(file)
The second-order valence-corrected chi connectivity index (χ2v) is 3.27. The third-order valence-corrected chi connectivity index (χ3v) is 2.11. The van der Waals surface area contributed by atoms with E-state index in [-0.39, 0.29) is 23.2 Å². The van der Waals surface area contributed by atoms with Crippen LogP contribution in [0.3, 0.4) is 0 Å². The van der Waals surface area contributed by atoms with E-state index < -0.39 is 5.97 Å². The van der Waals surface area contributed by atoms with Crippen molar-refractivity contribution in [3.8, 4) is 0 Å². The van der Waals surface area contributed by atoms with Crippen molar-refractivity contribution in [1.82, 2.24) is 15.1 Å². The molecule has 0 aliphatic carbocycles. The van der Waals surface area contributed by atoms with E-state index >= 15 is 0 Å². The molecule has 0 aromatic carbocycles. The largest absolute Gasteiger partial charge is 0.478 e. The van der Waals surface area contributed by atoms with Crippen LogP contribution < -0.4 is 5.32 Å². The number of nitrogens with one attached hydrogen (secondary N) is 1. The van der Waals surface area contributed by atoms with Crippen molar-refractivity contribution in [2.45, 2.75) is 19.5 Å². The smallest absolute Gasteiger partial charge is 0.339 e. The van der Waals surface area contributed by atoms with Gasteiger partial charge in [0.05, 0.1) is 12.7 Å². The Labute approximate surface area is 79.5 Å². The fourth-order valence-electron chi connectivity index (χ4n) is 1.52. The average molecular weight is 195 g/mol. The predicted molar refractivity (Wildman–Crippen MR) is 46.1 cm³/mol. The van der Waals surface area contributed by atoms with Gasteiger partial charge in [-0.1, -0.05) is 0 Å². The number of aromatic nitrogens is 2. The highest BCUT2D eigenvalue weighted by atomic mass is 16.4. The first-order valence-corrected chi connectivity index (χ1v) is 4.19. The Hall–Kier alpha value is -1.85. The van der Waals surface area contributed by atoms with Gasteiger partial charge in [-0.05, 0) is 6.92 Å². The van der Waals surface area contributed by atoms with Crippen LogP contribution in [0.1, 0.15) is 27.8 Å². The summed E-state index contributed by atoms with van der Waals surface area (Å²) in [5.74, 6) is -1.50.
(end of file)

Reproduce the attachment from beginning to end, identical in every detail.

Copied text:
The second-order valence-corrected chi connectivity index (χ2v) is 3.27. The third-order valence-corrected chi connectivity index (χ3v) is 2.11. The van der Waals surface area contributed by atoms with E-state index in [-0.39, 0.29) is 23.2 Å². The van der Waals surface area contributed by atoms with Crippen LogP contribution in [0.3, 0.4) is 0 Å². The van der Waals surface area contributed by atoms with E-state index < -0.39 is 5.97 Å². The van der Waals surface area contributed by atoms with Crippen molar-refractivity contribution in [3.8, 4) is 0 Å². The van der Waals surface area contributed by atoms with Crippen molar-refractivity contribution in [1.82, 2.24) is 15.1 Å². The molecule has 0 aliphatic carbocycles. The van der Waals surface area contributed by atoms with E-state index >= 15 is 0 Å². The molecule has 0 aromatic carbocycles. The largest absolute Gasteiger partial charge is 0.478 e. The van der Waals surface area contributed by atoms with Crippen LogP contribution < -0.4 is 5.32 Å². The number of nitrogens with one attached hydrogen (secondary N) is 1. The van der Waals surface area contributed by atoms with Crippen molar-refractivity contribution in [2.45, 2.75) is 19.5 Å². The smallest absolute Gasteiger partial charge is 0.339 e. The van der Waals surface area contributed by atoms with Gasteiger partial charge in [0.05, 0.1) is 12.7 Å². The Labute approximate surface area is 79.5 Å². The fourth-order valence-electron chi connectivity index (χ4n) is 1.52. The average molecular weight is 195 g/mol. The predicted molar refractivity (Wildman–Crippen MR) is 46.1 cm³/mol. The van der Waals surface area contributed by atoms with Gasteiger partial charge in [-0.1, -0.05) is 0 Å². The number of aromatic nitrogens is 2. The highest BCUT2D eigenvalue weighted by atomic mass is 16.4. The first-order valence-corrected chi connectivity index (χ1v) is 4.19. The Hall–Kier alpha value is -1.85. The van der Waals surface area contributed by atoms with Gasteiger partial charge in [-0.05, 0) is 6.92 Å². The van der Waals surface area contributed by atoms with Crippen LogP contribution in [0.1, 0.15) is 27.8 Å². The summed E-state index contributed by atoms with van der Waals surface area (Å²) in [5.74, 6) is -1.50.